Below are my photos from the Rucker show – along with 20 minutes of live concert footage.
A few words about the video: on one hand I’m stunned at how amazing my Nikon D750 is at capturing videos when paired with a tasty f/2.8 lens (the original video looks better than what YouTube does to it). On the other hand without a tripod it was extremely hard to get a video with smooth pans and zooms – so pardon the sections where it looks like I was getting shoved – that’s just me trying to zoom in/out while freeholding a huge lens and camera. ? During the stable bits I am proud of how this turned out (along with my Final Cut Pro edits and colour tweaks). Can’t say much for the audio as that’s just the on-camera mic, but it’s passable (when it’s not clipping).
Back to Rucker: his voice is every bit as powerful as you remember, and since I actually enjoy country music now (something my 20 year-old self would be shocked at) I rocked out with his new music. It was also a great photography workout: I’d brought THE BEAST (my 70-200mm Nikkor f/2.8 lens) specifically to shoot the music concerts. I didn’t drag that heavy thing all the way across the country to not use it!
I call this photo “David vs. Goliath”: that’s the Seattle Storm’s Sue Bird (5 foot 9) going up against the Mercury Phoenix’s Brittney Griner (6 foot 9). ?
I had the pleasure of attending my first WNBA basketball game in August of last year, and it was a fun experience for my whole family. And while I was pretty far from the action, having my Nikkor 70-200mm lens and Nikon D750 24 megapixels to crop from let me capture some pretty cool photos. And for being my first WNBA basketball game, I’m happy with how most of them turned out.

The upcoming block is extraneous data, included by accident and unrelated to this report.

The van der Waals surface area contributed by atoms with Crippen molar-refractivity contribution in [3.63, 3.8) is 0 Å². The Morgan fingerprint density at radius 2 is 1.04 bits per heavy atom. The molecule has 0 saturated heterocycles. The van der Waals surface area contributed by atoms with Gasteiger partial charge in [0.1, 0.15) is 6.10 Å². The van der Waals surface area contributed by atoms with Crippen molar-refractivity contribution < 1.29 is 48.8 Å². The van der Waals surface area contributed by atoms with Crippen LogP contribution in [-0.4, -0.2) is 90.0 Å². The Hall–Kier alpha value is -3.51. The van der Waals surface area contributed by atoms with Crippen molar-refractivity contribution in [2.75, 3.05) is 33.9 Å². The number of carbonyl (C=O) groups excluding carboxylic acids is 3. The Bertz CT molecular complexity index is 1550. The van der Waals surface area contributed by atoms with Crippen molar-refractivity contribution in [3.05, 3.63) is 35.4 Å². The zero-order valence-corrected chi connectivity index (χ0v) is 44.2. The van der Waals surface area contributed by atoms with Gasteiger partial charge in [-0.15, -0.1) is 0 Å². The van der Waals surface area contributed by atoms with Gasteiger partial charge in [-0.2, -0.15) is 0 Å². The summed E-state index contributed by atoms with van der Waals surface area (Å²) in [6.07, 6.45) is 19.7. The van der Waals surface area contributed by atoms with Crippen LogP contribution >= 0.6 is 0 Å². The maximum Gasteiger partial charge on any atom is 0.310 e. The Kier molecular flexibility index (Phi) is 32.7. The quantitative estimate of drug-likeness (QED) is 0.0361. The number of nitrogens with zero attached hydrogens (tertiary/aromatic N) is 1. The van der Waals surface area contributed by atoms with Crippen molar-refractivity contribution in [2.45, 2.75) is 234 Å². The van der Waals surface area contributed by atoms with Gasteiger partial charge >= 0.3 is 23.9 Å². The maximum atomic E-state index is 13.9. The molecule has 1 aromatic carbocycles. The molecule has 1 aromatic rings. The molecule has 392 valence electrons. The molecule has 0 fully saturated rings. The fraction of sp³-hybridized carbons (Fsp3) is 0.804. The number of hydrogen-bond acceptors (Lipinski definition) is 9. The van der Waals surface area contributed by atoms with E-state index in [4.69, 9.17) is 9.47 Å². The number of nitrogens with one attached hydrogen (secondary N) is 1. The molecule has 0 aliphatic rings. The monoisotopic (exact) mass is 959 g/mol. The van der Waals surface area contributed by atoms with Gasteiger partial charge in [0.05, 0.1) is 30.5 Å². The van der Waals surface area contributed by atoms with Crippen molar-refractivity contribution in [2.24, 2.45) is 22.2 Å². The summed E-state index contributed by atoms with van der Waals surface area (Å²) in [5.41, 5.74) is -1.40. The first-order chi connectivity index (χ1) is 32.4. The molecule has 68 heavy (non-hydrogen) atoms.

I’ve been using Adobe Lightroom since 1.0, and I’ve evolved a workflow that adapts to some of the limitations in both Lightroom and local storage. I use Lightroom for active photo shoots only, meaning that being able to archive my albums is critical. My workflow looks like this (what does yours look like? post in the comments):
Import photos + videos off memory card into new album
Edit photos in Lightroom (first pass culling + develop remaining photos + second pass culling + final development tweaks)
Export photos as 80% quality JPEGS, export videos as original quality
Export album as catalog + delete album from Lightroom
Put catalog onto Synology NAS (which is then backed up in multiple places)
Adobe recently shook up the photography world by releasing a brand new cloud-centric version of Lightroom called Lightroom CC, and re-naming what we knew as Lightroom to Lightroom Classic CC. They added some performance enhancements to Lightroom Classic, which are greatly appreciated, but otherwise didn’t add any new features. That’s a bit frustrating given we pay a monthly fee to Adobe that we presume goes into improving the product.
I had an opportunity to take photos of feeding hummingbirds this summer when we stopped over for the night in Trail, BC. It was the single hardest photo subject I’ve ever had – hummingbirds are so small, and move so fast, it was extremely difficult to get a focus lock and take a photo. Most of the time the bird would leave the frame before my camera could get a lock. I must have shot 60 frames just to get these four. I had to learn to hear their incoming buzz – they sound like small helicopters – and guess/hope where they’d be. I didn’t have a tripod or a shutter release so I couldn’t set up a “proper” shoot, but it was still fun trying to capture just the right moment. And if there’s one argument for 50 megapixel cameras, it’s this: being forced to crop so much leaves few pixels left. The source photos after processing are only 3.5 to 3.9 megapixels in size, so no giant wall prints for these photos. ?